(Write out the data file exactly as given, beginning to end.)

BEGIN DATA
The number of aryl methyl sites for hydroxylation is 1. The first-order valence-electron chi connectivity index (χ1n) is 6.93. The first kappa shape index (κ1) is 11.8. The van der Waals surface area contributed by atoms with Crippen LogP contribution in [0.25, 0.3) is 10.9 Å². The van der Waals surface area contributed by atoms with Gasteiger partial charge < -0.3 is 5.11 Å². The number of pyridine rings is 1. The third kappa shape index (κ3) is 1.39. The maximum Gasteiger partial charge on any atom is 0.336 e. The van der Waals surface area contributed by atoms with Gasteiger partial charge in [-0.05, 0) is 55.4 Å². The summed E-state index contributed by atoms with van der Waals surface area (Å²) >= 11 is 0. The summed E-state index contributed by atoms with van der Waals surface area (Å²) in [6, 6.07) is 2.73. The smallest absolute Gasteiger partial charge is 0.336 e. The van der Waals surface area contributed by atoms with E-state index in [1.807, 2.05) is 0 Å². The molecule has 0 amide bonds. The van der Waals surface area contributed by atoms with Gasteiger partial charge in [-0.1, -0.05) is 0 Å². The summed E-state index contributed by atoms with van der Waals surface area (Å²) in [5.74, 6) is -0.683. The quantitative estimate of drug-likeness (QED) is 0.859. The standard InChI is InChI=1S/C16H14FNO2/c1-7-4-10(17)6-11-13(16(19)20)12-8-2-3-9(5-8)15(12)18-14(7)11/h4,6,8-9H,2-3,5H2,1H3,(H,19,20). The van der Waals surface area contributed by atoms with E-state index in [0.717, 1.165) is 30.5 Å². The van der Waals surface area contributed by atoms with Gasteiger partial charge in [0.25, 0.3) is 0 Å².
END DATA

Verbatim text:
The number of aryl methyl sites for hydroxylation is 1. The first-order valence-electron chi connectivity index (χ1n) is 6.93. The first kappa shape index (κ1) is 11.8. The van der Waals surface area contributed by atoms with Crippen LogP contribution in [0.25, 0.3) is 10.9 Å². The van der Waals surface area contributed by atoms with Gasteiger partial charge < -0.3 is 5.11 Å². The number of pyridine rings is 1. The third kappa shape index (κ3) is 1.39. The maximum Gasteiger partial charge on any atom is 0.336 e. The van der Waals surface area contributed by atoms with Gasteiger partial charge in [-0.05, 0) is 55.4 Å². The summed E-state index contributed by atoms with van der Waals surface area (Å²) >= 11 is 0. The summed E-state index contributed by atoms with van der Waals surface area (Å²) in [6, 6.07) is 2.73. The smallest absolute Gasteiger partial charge is 0.336 e. The van der Waals surface area contributed by atoms with E-state index in [1.807, 2.05) is 0 Å². The molecule has 0 amide bonds. The van der Waals surface area contributed by atoms with Gasteiger partial charge in [-0.1, -0.05) is 0 Å². The summed E-state index contributed by atoms with van der Waals surface area (Å²) in [5.74, 6) is -0.683. The quantitative estimate of drug-likeness (QED) is 0.859. The standard InChI is InChI=1S/C16H14FNO2/c1-7-4-10(17)6-11-13(16(19)20)12-8-2-3-9(5-8)15(12)18-14(7)11/h4,6,8-9H,2-3,5H2,1H3,(H,19,20). The van der Waals surface area contributed by atoms with E-state index in [0.717, 1.165) is 30.5 Å². The van der Waals surface area contributed by atoms with Gasteiger partial charge in [0.25, 0.3) is 0 Å².